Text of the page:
Trump Wants To Bring Back Coal And Steel Jobs As China Cuts 500,000 

In a speech yesterday full of half-truths, demi-truths and, of course, alternative facts, US President Trump doubled down on his campaign promise to reinvigorate America's long-ailing coal and steel industries, promising that under his administration "dying industries will come roaring back to life". Sure. Meanwhile, in a move that more closely reflects market reality, China announced it is cutting 500,000 coal and steel jobs as it begins shifting its economy away from heavy manufacturing.

Image: AP

Why Trump's Plan To Bring Back Coal Jobs Makes No Sense

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The layoffs in China are part of a multi-year plan announced in 2016 to cut 1.8 million combined jobs across the coal and steel industries. China is the world's second largest economy, but its overall economic growth has slowed recently. In part, this is due to bloated manufacturing industries, like steel. China has been accused of selling steel at less than cost in order to mask its surplus crisis, choking off production across the globe.

Since the campaign trail, Trump has taken aim at the EPA's environmental regulations, calling them job killers that have crushed the coal and steel industries. China, meanwhile, is notoriously lax when it comes to environmental regulation, yet its own steel and coal industries are dwindling because of market realities.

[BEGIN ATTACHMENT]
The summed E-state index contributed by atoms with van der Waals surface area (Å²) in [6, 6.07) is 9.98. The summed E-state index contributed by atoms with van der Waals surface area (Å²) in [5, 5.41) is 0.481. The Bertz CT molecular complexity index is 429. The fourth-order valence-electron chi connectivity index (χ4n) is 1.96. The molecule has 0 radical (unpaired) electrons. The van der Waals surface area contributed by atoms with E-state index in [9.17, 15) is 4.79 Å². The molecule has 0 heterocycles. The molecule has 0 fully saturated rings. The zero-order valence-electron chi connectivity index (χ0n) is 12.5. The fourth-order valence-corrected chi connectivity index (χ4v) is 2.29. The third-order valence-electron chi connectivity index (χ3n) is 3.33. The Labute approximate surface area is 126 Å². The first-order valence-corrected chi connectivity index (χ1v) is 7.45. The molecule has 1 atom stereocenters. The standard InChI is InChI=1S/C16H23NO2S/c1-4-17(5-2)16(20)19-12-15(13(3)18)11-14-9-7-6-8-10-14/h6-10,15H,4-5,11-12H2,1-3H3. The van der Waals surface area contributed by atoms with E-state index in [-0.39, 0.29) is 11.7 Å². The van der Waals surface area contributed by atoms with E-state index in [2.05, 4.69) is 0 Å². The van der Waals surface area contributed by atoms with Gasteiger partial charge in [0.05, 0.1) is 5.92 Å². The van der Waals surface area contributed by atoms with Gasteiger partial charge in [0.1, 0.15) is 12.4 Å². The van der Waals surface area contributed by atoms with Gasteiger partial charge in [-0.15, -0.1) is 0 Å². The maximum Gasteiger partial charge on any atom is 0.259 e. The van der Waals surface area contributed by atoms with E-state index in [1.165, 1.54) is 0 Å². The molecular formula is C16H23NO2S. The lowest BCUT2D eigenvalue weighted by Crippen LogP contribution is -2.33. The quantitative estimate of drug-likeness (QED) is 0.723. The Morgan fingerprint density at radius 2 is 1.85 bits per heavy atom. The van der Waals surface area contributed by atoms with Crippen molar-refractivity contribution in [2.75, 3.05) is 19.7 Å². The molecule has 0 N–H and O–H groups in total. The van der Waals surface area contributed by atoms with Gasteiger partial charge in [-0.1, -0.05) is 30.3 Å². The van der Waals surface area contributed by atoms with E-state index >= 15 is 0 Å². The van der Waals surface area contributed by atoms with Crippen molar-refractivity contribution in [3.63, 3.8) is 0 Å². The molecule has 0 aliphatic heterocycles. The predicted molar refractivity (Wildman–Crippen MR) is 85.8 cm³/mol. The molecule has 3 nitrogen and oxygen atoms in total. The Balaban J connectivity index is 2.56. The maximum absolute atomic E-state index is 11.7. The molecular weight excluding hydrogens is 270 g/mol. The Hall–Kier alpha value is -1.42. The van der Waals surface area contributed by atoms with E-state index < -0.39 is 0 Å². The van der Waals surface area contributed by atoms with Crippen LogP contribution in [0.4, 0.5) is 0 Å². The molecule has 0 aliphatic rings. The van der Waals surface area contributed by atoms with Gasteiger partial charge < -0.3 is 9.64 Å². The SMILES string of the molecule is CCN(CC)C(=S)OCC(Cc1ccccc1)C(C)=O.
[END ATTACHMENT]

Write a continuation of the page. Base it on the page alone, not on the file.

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While Trump has been remarkably consistent in his disdain for climate change policies and environmental regulation, his promises to miners are completely at odds with his business practices. His push for pipelines and fracking will only cheapen the already rock-bottom cost of oil and natural gas, discouraging growth in the coal industry. He's also promised "clean coal", a technology that reduces carbon emissions, will bring back jobs, while ignoring how expensive and risky it is.

The new "America first" policy on jobs and environmental regulations is in stark contrast to China, which has instituted an emission trading system similar to California's. Trump has yet to endorse either carbon trading or a carbon tax, though Republicans support the latter, and historically supported an emission trade system. China's also invested heavily in infrastructure projects that utilise renewable energy sources, setting new records on wind power and utilising the world's largest solar farm. Trump's $US1 trillion ($1.3 trillion) infrastructure plan is only hazily sketched, but unlikely to draw on renewable energy.

Even if Trump isn't interested in China's climate policies, there's at least one lesson to be learned: China is reportedly spending $US15 billion ($19 billion) on training and job placement services for out of work coal and steel miners. If Trump is going to peg the careers of out-of-work miners to a dwindling industry, this Plan-B might be a lifesaver when the jobs, and the industries sustaining them, collapse.


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